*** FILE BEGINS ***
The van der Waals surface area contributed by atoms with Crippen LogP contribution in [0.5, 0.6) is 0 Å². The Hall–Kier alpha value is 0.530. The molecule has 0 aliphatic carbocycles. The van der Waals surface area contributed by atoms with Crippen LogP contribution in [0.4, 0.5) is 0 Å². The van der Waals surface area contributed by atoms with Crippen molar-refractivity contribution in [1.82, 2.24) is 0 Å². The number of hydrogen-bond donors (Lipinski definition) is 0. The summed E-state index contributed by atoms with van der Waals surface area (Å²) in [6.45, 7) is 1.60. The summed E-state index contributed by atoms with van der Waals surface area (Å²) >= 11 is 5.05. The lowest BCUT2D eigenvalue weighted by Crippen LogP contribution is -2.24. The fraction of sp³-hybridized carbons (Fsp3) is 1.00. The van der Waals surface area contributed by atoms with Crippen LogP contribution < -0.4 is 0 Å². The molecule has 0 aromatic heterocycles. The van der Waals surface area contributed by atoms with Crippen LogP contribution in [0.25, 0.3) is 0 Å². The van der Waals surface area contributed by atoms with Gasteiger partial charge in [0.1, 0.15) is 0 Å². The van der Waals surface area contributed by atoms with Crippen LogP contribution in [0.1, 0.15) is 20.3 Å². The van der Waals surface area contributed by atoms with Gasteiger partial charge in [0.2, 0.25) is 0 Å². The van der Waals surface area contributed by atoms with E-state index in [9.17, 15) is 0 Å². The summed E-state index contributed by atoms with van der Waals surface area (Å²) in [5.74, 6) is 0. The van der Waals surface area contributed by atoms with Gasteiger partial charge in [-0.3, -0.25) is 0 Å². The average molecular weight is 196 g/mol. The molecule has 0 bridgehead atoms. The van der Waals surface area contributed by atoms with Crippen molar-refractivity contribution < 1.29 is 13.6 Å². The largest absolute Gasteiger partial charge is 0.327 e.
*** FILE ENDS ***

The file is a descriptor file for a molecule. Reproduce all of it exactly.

The van der Waals surface area contributed by atoms with Crippen LogP contribution in [0.5, 0.6) is 0 Å². The Hall–Kier alpha value is 0.530. The molecule has 0 aliphatic carbocycles. The van der Waals surface area contributed by atoms with Crippen LogP contribution in [0.4, 0.5) is 0 Å². The van der Waals surface area contributed by atoms with Crippen molar-refractivity contribution in [1.82, 2.24) is 0 Å². The number of hydrogen-bond donors (Lipinski definition) is 0. The summed E-state index contributed by atoms with van der Waals surface area (Å²) in [6.45, 7) is 1.60. The summed E-state index contributed by atoms with van der Waals surface area (Å²) >= 11 is 5.05. The lowest BCUT2D eigenvalue weighted by Crippen LogP contribution is -2.24. The fraction of sp³-hybridized carbons (Fsp3) is 1.00. The van der Waals surface area contributed by atoms with Crippen LogP contribution < -0.4 is 0 Å². The molecule has 0 aromatic heterocycles. The van der Waals surface area contributed by atoms with Crippen LogP contribution in [0.25, 0.3) is 0 Å². The van der Waals surface area contributed by atoms with Gasteiger partial charge in [0.1, 0.15) is 0 Å². The van der Waals surface area contributed by atoms with Crippen LogP contribution in [0.1, 0.15) is 20.3 Å². The van der Waals surface area contributed by atoms with Gasteiger partial charge in [0.2, 0.25) is 0 Å². The van der Waals surface area contributed by atoms with E-state index in [9.17, 15) is 0 Å². The summed E-state index contributed by atoms with van der Waals surface area (Å²) in [5.74, 6) is 0. The van der Waals surface area contributed by atoms with Gasteiger partial charge in [-0.3, -0.25) is 0 Å². The average molecular weight is 196 g/mol. The molecule has 0 bridgehead atoms. The van der Waals surface area contributed by atoms with Crippen molar-refractivity contribution < 1.29 is 13.6 Å². The largest absolute Gasteiger partial charge is 0.327 e.